Compound exercises are movements of multiple joint that involve stimulation of different muscle groups simultaneously. A squat, for example, is a compound exercise that works on calves, glutes and quadriceps. They differ from typical isolation exercises where single muscle group is targeted. You can also combine two compound exercises like combination of a lunge with a bicep curl at a time to stimulate more muscles.
The major advantage of compound exercises may be that they are an excellent expenditure of your workout time. If you don’t have much time to exercise you can still build muscle mass, core strength and be in shape by focusing on compound exercises. Other benefits of compound exercises include burning more calories, elevating heart rate, improving intramuscular coordination and improving flexibility.
Read on to these 4 compound exercises to follow an effective full body workout routine.
Push-ups are designed to target multiple muscles groups including pectoral muscles, triceps, anterior deltoids, lower back muscles, glutes and core muscles. To do this, first get down on all fours, position your hands a bit wider than your shoulder, flatten your full body, arms and legs, lower your body until you nearly touches the floor by your chest, pause and finally push yourself to back up. Try to do three sets each with five to ten reps at the beginning, and then gradually increase your repetitions as you build your fitness levels higher over time.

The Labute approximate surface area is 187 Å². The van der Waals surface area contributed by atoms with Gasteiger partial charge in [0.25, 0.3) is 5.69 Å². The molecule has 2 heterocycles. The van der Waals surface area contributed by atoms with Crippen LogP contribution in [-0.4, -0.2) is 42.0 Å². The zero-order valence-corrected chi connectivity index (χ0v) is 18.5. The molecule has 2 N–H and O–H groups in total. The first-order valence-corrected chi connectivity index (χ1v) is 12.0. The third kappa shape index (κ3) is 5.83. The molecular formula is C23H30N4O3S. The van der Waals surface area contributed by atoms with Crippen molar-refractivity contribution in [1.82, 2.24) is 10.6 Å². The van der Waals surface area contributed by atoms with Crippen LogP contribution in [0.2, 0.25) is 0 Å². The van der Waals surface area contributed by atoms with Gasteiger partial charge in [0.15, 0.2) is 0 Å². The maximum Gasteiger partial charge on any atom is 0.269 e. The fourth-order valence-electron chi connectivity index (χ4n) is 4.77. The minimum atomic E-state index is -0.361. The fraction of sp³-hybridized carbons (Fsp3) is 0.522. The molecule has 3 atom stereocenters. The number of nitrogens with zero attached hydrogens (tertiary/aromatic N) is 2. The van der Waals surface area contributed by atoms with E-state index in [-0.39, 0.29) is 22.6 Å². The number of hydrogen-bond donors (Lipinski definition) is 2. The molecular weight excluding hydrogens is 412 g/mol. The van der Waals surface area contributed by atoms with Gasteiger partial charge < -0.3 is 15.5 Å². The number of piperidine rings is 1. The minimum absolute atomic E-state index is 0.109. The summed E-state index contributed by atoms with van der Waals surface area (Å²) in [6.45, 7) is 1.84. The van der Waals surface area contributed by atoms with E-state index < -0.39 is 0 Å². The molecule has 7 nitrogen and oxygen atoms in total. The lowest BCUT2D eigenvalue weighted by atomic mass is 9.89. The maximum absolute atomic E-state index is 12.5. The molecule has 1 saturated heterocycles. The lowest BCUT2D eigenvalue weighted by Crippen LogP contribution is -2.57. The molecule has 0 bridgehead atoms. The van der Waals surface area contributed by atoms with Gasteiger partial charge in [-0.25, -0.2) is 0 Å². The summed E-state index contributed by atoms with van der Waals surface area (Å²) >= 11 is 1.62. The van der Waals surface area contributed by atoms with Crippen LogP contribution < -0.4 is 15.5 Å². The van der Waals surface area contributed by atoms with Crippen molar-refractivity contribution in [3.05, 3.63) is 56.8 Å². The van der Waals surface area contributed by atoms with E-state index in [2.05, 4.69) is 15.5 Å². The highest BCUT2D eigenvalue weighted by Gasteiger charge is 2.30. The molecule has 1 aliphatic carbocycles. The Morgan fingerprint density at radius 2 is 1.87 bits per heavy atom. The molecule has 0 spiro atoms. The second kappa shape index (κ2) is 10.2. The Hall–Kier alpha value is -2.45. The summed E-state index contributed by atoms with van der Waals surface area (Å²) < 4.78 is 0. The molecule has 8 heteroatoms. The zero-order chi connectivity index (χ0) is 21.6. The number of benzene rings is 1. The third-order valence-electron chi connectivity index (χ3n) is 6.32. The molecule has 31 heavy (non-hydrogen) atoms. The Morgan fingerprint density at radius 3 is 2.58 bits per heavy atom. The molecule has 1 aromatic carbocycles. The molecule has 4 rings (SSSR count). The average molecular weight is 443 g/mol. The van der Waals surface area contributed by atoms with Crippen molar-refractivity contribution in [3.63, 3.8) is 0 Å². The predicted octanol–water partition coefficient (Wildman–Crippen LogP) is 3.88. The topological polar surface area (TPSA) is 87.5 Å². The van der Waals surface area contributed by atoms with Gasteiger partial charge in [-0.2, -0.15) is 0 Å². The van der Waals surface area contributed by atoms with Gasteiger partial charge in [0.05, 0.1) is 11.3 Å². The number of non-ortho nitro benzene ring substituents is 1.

Dumbbell front squats
Hold a pair of dumbbells in the upper front of your shoulders and stand tall and straight. Keeping your chest vertically flat, and begin to bend your hip, knees and ankles as like you are going to sit but without a chair as down as you can maintain a pelvis level. The weight should be evenly distributed on both of your feet and make sure your elbows and toes point straight ahead. Push again into the floor keeping a neutral spine to stand up.
Stand up straight keeping your feet widen as your hips. Step your right foot about 2-3 feet forward bending 90 degree angle. Your left knee should also bend at 90 degree simultaneously. After few seconds of holding your first lunge, push your right foot backward squeezing the right buttock to return to the initial standing position. Do the same with your left foot. Alternating forward lunges between right and left foot are a great free-hand exercise that you could do whether you are at the gym or in your living room.
High plank is one of the best free hand bodyweight compound exercises that stimulate muscle groups throughout your body – including your glutes, core muscles, quads, calves and hamstrings. To perform high plank first get into an all fours or a push-up position keeping your hand slightly wider than your shoulders. Push on your toes on the floor and stabilize your body by squeezing your glutes. From your head to ankle, keep your full body straight and hold the position for half a minute. Gradually increase holding your plank position as long as you get more comfortable with it.